One might well wish that the proportions were a bit more in favor of plot, or at least character and dialogue, because Ball is really quite good at these, and when she rises to the occasion, her sense of humor can very nearly rival E. M. Delafield's Provincial Lady:

Mr. Bent introduced me to an alarmingly grave and silent man. I attempted to open a conversation by saying that the day was exceedingly fine; he pondered for a long minute, and then said, 'That is a very just remark.' I was too chilled to venture on anything more likely to promote an interesting discussion, and, as he really seemed to think that being at a party was an excellent opportunity for a little quiet meditation, I deemed it better and kinder to let him meditate while I listened to those who talked.

That same difficult dinner companion, however, provides a memorable description of his efforts to entertain visitors to Oxford, and I have to say he's a man after my own heart in this (though I don't usually meditate at parties, not generally attending them at all):

We would go first to the top of the Sheldonian Theatre, whence we might look over Oxford and all the towers thereof.

My silent friend at the luncheon had told me that this was the way to begin to see Oxford.

He uttered so few words, and this made those that he did utter seem particularly worth remembering.

'When I have visitors,' he said, 'I take them up to the top of the theatre and I say, "There is Magdalen and there is Christ Church, there is New College and there the Bodleian Library. Here is half a crown. Go forth and see the sights and trouble me no more until evening." The man who can't amuse himself in Oxford must be a fool.'

When I do finally visit Oxford, I rather hope some of you might trouble yourselves a bit more than this on my behalf. On the other hand, I'm not completely certain how much a half crown would have appreciated in value during the past century, so perhaps the equivalent would be just as well...

Much of what plot there is is concerned with some very pleasant, slow-building romance, which isn't handled quite as obviously (or as sappily) as one might have expected from the time period. But as I said, even the more travel-focused sections seemed quite charming and entertaining to me.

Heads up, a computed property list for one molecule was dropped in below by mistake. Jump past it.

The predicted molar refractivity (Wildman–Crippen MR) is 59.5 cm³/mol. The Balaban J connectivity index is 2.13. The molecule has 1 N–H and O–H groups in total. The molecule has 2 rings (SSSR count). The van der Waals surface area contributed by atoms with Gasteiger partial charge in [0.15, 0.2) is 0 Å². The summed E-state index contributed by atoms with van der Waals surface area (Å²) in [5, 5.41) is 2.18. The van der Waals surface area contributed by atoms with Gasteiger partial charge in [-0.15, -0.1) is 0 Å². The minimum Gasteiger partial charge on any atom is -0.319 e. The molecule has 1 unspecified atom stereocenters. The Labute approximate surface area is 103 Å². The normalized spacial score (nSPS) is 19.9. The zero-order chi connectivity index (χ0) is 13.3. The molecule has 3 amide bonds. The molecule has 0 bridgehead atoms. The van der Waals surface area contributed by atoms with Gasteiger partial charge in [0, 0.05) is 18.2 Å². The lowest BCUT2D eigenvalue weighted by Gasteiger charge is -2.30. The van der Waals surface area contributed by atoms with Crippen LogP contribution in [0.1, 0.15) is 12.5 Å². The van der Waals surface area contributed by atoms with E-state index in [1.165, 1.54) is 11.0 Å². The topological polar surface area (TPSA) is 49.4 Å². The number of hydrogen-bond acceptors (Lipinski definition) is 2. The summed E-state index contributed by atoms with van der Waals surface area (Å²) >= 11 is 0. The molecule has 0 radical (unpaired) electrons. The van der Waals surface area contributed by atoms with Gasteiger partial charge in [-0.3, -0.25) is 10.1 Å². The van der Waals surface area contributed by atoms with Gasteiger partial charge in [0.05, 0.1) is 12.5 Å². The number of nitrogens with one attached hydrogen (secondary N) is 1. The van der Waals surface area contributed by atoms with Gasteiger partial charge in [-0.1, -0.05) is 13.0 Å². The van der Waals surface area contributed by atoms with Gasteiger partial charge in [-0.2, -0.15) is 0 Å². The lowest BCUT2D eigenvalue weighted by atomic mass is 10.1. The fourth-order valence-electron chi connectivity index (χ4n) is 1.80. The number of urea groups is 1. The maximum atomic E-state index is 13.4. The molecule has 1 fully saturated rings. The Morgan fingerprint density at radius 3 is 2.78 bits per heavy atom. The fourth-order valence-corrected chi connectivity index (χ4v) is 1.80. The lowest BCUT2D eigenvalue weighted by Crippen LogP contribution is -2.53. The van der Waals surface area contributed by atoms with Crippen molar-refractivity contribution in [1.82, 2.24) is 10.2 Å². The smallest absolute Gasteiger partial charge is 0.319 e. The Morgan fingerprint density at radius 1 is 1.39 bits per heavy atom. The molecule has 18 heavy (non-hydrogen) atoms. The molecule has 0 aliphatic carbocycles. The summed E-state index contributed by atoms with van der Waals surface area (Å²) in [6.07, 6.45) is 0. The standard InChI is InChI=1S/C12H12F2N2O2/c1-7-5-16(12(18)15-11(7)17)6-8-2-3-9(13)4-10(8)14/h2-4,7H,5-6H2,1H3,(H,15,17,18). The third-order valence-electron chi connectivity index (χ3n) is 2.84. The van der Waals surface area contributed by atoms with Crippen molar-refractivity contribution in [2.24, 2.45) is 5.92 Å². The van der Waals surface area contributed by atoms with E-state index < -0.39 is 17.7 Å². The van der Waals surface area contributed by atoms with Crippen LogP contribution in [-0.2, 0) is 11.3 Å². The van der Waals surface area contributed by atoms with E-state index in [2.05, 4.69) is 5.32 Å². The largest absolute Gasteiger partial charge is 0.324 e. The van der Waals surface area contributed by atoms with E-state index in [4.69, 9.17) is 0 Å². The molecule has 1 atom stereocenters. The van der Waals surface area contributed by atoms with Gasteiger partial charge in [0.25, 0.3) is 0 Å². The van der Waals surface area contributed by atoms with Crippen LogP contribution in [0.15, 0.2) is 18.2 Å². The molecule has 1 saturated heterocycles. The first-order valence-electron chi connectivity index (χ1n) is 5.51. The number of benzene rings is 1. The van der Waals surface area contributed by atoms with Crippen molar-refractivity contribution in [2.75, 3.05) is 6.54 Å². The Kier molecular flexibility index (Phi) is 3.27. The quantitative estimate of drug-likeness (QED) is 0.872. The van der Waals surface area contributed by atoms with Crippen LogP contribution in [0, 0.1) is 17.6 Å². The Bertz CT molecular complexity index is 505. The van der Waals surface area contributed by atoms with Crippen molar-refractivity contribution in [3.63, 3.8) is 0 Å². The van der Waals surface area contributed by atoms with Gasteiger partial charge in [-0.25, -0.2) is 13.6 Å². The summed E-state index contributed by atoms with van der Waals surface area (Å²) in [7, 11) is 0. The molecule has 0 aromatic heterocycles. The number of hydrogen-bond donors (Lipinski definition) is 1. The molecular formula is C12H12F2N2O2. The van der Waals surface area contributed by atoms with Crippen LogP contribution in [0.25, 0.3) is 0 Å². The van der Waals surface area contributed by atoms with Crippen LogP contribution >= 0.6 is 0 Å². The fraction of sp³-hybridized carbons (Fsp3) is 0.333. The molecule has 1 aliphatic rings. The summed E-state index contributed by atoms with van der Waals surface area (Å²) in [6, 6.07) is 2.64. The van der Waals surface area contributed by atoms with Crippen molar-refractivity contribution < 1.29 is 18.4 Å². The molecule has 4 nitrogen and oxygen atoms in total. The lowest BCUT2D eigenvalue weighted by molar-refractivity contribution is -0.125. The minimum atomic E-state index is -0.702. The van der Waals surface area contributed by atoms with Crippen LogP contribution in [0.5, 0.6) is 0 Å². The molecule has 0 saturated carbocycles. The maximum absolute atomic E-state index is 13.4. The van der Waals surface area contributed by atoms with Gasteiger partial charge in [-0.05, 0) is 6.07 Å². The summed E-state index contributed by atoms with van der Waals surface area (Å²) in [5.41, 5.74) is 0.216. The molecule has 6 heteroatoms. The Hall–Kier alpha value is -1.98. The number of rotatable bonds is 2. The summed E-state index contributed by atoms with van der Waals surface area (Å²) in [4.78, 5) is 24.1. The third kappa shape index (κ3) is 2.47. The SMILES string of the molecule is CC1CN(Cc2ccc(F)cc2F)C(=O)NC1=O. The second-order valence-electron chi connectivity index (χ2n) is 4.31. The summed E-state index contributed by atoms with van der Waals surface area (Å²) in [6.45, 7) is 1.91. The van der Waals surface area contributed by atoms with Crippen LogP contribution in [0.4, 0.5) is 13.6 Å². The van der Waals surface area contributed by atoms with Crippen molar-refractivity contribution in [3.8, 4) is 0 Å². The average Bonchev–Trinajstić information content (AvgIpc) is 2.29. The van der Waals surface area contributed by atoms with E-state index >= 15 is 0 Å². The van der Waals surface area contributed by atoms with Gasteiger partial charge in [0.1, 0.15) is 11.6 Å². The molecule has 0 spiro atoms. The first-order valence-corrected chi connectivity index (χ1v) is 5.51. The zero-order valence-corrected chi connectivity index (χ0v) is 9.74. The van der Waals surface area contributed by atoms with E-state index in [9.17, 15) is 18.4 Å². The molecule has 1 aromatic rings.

Barbara Goes to Oxford was the first of three novels by Ball. The second, Their Oxford Year (1909), appears to be similar in structure, but from the point of view of a scholar's wife writing to her grandfather in Canada. And A Quiet Holiday (1912) appears perhaps to be more of a full-fledged novel, dealing with an orphan girl's stay on a remote Cotswolds farm and the people she meets there. The first two of these are available from Hathi Trust in the U.S. (and I would think in the U.K. as well, since Ball died in 1941 and is public domain under U.K. copyright law as well). I think Barbara, at least, would prove irresistible to anyone who either has experience of, or fantasizes about, living in Oxford.

Finally, for those of you who do currently work or have in the past worked in bookshops, a passage that will likely ring bells in your memory. I haven't worked in one since 1992, but I distinctly remember meeting this woman then:

We sympathised with a forlorn woman in a most strange quandary: she had come to buy a book, but as she seemed unable to remember either the title or the name of the author, hers was but a bootless errand. She appeared to be most pathetically surprised that the very intelligent shopman was powerless to help her.

'You really don't think that you know the book I mean?' she said.

'Indeed, madam,' said he, 'I'm afraid I do not.'

'My sister-in-law said that it was such an interesting book,' said she. 'I thought that you would have been sure to have known all about it.'

Disappointed and disconsolate she wandered off into the rain.


NOTE: The comment function on Blogger is notoriously cranky. If you're having problems, try selecting "Name/URL" or "Anonymous" from the "Comment as" drop-down (be sure to "sign" your comment, though, so I know who dropped by). Some people also find it easier using a browser like Firefox or Chrome instead of Internet Explorer.

But it can still be a pain, and if you can't get any of that to work, please email me at I do want to hear from you!